Sunday, 9 February 2014

San Francisco Golden Gate Park Running Route

Click here for route map
Length 13.7 km (8.5 miles), terrain: total rise of almost 300 meters
NOTE: You can save a kilometer by starting directly in the park instead of at Haight-Ashbury.
Or cut the route in half by turning around before Crossover Drive, circling south around Stow Lake and then head home from there.


Pictures courtesy of the creative folks at Flickr Creative Commons. Thanks! 

San Francisco running routes:
Best San Francisco Running Routes: Overview
Marina Green to Golden Gate
Downtown/Embarcadero/Chinatown/Nob Hill
Ft. Mason/Fisherman's Wharf/Telegraph Hill/Lombard Street
Golden Gate Park
For more running routes, see Route List.

If you're in San Francisco, here's a route that will help you escape the city's pulsing urban bustle and suddenly find yourself enclosed in a wide swath of nature: in Golden Gate Park. The park is a gigantic green rectangle cutting across the western half of the San Francisco peninsula, from the Pacific coast to Haight-Ashbury. It's bigger than New York's Central Park, with over 1,000 acres, being almost 5-km wide and 1-km high.

The area was once considered wasteland, covered by rolling sand dunes. Now, Golden Gate Park is home to a wide variety of fun and scenic stuff: athletic fields, lakes, museums, gardens, a bison herd, windmills, woods and playgrounds, with a stretch of beach and its wild surf along the western, Pacific Ocean end. And the occasional glimpse of Twin Peaks rising over the southern horizon remind you of further running adventures to be had in this part of the city.
The Music Concourse and De Young Museum, photo by Wally Gobetz
Unfortunately, there are a few roads running both lengthwise and crosswise through the park. Originally, it was planned to lower the streets into trenches, as done in Central Park, to keep down the noise and make it easier for pedestrians to move about. But that never happened. The main north/south road, Crossover Drive, is pretty busy. But, luckily, the others aren't normally too noisy, so you can run along them without too much disturbance.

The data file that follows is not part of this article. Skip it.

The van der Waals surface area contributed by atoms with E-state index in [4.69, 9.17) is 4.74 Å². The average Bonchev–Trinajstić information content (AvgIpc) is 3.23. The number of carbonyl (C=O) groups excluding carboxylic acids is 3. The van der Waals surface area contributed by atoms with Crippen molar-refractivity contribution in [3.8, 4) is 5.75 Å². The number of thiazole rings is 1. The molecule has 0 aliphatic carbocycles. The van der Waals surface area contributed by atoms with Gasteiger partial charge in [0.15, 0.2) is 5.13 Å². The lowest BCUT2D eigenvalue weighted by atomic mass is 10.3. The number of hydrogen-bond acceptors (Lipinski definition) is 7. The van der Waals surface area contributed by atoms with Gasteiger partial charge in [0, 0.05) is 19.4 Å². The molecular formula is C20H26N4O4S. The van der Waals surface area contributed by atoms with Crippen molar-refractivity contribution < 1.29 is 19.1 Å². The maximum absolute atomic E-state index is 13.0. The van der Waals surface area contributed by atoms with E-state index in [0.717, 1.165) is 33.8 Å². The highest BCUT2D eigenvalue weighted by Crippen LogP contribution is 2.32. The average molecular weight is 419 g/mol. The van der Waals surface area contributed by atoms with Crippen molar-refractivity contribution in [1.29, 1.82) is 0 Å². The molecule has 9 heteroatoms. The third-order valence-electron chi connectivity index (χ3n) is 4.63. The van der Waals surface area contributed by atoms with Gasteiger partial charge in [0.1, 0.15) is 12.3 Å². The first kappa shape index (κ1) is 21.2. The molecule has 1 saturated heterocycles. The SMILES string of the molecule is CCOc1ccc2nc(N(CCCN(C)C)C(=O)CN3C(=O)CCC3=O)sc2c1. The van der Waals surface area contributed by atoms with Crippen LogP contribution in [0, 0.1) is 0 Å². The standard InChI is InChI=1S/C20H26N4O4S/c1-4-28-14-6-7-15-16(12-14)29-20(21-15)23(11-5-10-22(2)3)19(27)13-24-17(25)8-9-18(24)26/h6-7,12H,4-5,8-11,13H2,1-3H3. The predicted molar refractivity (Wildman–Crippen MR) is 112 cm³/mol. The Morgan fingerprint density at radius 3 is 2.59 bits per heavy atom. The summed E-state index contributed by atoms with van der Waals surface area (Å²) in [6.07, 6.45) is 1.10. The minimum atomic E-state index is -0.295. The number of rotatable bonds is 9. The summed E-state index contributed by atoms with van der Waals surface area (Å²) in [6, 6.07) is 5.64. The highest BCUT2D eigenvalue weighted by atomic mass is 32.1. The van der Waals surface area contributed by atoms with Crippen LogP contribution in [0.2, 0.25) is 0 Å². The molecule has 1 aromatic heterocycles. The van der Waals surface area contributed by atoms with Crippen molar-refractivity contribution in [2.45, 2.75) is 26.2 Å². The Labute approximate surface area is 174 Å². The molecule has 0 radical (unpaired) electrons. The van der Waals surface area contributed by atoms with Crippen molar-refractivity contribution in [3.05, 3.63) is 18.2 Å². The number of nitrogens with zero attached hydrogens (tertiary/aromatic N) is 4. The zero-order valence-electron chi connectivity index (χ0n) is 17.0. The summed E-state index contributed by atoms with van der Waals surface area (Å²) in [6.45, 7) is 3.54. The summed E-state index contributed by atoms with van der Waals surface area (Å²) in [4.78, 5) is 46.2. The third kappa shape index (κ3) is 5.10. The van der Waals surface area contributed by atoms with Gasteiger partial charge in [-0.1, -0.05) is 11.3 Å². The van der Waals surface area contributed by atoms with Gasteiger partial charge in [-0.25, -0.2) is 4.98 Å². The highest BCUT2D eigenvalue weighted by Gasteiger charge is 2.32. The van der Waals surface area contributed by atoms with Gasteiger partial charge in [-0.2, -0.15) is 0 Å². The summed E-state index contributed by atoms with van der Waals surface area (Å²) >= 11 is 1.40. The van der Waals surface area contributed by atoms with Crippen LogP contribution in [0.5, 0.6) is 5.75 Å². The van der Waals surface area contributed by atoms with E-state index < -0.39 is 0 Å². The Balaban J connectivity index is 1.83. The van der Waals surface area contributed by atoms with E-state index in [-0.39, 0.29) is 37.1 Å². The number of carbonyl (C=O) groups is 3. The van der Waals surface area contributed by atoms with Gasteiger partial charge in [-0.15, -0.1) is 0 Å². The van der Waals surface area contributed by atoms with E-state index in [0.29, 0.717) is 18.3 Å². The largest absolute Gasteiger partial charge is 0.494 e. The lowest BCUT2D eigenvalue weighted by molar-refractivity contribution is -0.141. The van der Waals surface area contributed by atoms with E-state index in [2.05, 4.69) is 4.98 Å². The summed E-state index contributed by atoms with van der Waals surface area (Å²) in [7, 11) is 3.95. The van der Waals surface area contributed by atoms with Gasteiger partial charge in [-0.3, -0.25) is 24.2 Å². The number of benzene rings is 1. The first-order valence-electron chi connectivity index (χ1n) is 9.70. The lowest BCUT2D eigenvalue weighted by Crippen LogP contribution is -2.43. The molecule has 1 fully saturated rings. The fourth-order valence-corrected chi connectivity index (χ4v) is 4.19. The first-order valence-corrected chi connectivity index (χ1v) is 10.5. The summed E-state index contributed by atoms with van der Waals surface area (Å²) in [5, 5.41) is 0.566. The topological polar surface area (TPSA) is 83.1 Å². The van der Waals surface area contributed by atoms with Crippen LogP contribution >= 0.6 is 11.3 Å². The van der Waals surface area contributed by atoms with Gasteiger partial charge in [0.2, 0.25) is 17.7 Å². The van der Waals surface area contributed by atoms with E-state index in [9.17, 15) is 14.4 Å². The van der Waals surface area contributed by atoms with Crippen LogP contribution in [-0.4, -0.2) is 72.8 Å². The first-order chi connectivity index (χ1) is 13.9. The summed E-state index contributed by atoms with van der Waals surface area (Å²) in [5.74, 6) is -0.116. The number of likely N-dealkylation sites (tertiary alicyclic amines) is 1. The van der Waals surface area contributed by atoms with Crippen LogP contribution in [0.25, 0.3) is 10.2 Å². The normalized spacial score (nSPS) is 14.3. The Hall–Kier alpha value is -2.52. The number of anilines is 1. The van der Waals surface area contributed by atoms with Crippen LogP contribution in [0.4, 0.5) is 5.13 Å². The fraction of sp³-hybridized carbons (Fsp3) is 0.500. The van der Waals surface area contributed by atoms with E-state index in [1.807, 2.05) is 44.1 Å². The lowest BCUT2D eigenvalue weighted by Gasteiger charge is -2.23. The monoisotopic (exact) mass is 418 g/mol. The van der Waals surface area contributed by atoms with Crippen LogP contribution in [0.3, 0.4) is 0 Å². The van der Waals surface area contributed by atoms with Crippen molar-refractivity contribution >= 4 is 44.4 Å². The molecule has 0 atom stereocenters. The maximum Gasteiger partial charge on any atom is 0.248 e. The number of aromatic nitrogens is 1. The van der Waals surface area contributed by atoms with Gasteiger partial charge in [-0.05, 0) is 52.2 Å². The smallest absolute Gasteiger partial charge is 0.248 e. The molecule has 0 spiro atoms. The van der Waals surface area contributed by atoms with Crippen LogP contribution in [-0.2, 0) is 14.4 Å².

This route will start at the famous corner of Haight and Ashbury, then head west through the Panhandle Park to Golden Gate Park, and then loop counterclockwise through the park to the beach, then back east through the south end of the park and then along Haight Street.

The route mainly follows the east/west roads in the park (John F. Kennedy Drive along the north side and Martin Luther King Jr. Drive along the south). There are other trails in places, off the roads, but to follow them takes a lot of zig-zagging. You might want to try other trails later, with this route giving you a good overview of the park first.

The Golden Gate Park Trail
So, if you're ready to head out, here we go!
Haight Street scene, photo by Adam Mizrahi
At the corner of Haight Street and Ashbury Street, take a look around. This was the center of the flower-power universe in the late 1960s. It's a bit touristy now, but still laid-back and scenic.

Now turn north on Ashbury and run the two blocks to the narrow Panhandle Park.

In the park, turn left and follow Oak Street along the park path, heading west.

After three blocks, a few streets will criss-cross as they join together at Stanyan Street, forming John F. Kennedy Drive. Just stay on the right side and run straight into Golden Gate Park. You'll go by the park headquarters building on the right and just continue on the sidewalk next to the JKF Drive.

There will be tennis courts along the left side, then the beautiful Flower Conservatory greenhouse building on the right, just after the 1-km mark.
The Conservatory, photo by caribb
Just 200 meters past the Conservatory, you'll see the green sign for the Rhododendron Garden and the wicker fences on the left side.

Now cross the street to the Rhododendron Garden and follow the trail down through the big courtyard with the bandstand located between the two museums, at the 2-km mark. This is the "Music Concourse". The Academy of Sciences museum is on the left, just one story tall, with a lawn on its roof. On the right side is the dark, modernistic bunker of De Young Art Museum.

Run past the Japanese Tea Garden on the right side, then take the first path to the right to head northwest towards the north shore of Stow Lake.

NOTE: The Tea Garden normally costs admission, but if you get there before 10 AM on Monday, Wednesday or Friday, it's free, so you could loop through this beautiful oasis, if you wish, with its ponds, pagodas and flower.
Japanese Tea Garden, photo by Kevin Oliver